First Leg of the Journey

Over the past few days, I have been traveling around the Olympic Peninsula with Regina Tierney, owner of Celtic Fusion Design, with the intent of locating small businesses that might be interested in stocking some of her items. We started in Port Angeles and looked at a couple shops in the downtown area and ended up approaching the small clothing boutique in ‘Country Aire Market’. They were very interested in the designs we had to show them and requested a catalog and price list; seemingly very excited to hear that the designs were originals based in Ireland. After that, we headed to Port Townsend and looked for similar shops. We first stopped at ‘At Worlds End’, a steampunk themed shop that had plenty of fantastical-inspired clothing in stock. The owner’s response was rather short and she instead pointed us to the Celtic shop down the road called ‘Wandering Aengus.’ We were a bit hesitant to approach this store, since American Celtic stores seem to be more focused on kitsch than quality, ┬ábut we went ahead anyway. The owner of the store responded positively, but she didn’t seem to bite on the sustainability or quality of the product. After those experiences, it became quite apparent that the market we are looking for in the States are the stores that have a distinct focus on sustainability and who are (as well as whose customers) willing to pay the extra money to ensure that their products are ethically sourced rather than those that have a focus on a particular aesthetic theme.

After the peninsula, we headed to Olympia, Lakewood, and Tacoma. We stopped at a few stores that seemed to stock items that may go with the theme of Celtic Fusion, but each time we were startled to see the lack of quality and continuity in the stores. After approaching a store called “Crescent Moon” in Tacoma and having an employee ask Regina if she had an Etsy store upon learning that she designed her on clothes, we came to a realization: there is a massive gap in the retail-store market for alternative clothing that is also made with top quality materials. So much of a gap, that the employee of a store whose theme was a perfect fit for Celtic Fusion didn’t recognize it as a product that could suit the store at all.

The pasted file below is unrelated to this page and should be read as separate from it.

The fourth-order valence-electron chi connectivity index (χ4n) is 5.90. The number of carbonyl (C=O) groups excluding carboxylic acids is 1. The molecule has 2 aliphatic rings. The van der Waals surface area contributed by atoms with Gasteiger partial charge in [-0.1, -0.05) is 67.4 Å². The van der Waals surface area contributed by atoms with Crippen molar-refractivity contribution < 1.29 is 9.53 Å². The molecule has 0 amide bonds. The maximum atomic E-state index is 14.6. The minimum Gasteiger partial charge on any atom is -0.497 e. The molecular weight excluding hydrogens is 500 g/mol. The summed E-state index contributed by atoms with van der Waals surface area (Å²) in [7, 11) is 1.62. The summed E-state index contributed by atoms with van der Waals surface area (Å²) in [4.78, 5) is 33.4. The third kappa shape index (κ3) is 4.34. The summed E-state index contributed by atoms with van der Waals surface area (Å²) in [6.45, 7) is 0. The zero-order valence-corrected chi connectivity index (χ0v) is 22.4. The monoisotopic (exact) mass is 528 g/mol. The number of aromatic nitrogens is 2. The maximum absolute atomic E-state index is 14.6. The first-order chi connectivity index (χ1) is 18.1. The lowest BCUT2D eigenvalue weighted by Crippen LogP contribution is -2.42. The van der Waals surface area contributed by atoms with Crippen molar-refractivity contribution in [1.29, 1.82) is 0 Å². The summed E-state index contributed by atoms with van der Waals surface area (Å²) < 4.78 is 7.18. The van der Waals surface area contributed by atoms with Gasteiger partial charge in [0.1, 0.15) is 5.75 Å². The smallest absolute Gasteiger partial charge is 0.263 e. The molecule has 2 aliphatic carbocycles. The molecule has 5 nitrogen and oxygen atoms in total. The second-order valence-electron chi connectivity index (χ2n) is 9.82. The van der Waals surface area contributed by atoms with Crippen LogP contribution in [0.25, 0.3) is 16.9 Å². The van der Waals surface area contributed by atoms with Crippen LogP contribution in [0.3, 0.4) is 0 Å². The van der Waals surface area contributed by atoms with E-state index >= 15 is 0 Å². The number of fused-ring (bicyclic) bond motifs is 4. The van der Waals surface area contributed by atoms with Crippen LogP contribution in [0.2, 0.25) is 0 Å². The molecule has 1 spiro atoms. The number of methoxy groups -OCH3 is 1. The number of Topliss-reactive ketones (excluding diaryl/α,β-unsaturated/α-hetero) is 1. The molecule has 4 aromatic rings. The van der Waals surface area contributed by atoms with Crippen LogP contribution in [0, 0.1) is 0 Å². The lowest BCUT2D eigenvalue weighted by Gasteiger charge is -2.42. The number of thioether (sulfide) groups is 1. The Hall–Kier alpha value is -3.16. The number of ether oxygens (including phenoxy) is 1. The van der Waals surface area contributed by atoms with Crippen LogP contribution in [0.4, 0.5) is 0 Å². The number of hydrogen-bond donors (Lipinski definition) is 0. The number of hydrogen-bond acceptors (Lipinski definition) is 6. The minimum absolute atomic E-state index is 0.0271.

After that experience, we sat down and re-strategized. Based on the countless positive reactions of the people we had encountered during our travels, it was very clear that there is a market for the product that Celtic Fusion has to sell. However, people in the United States (and quite possibly the rest of the world) seem to look past in-person shops as a way of accessing that particular brand of fashion and instead look to the internet as a source of inspiration. It suddenly made a world of sense – alternative-styled clothing is hard to know what to do with unless you are able to see it styled on a model; almost hand-fed to the consumer. In this way, stores have a hard time selling products that they don’t know how to present themselves. Instead, the most valuable thing you can do for a product that is authentic and out of the ordinary is to show potential customers exactly what they can do to make your product work for them. We realized quickly that online marketing strategies and festival stalls dedicated to the one shop are where the real advantages are. So, we decided to continue the journey with a new focus; taking as many beautiful photos for the shop’s website and Instagram page as possible, and looking into how to prepare for vending at festivals next summer.

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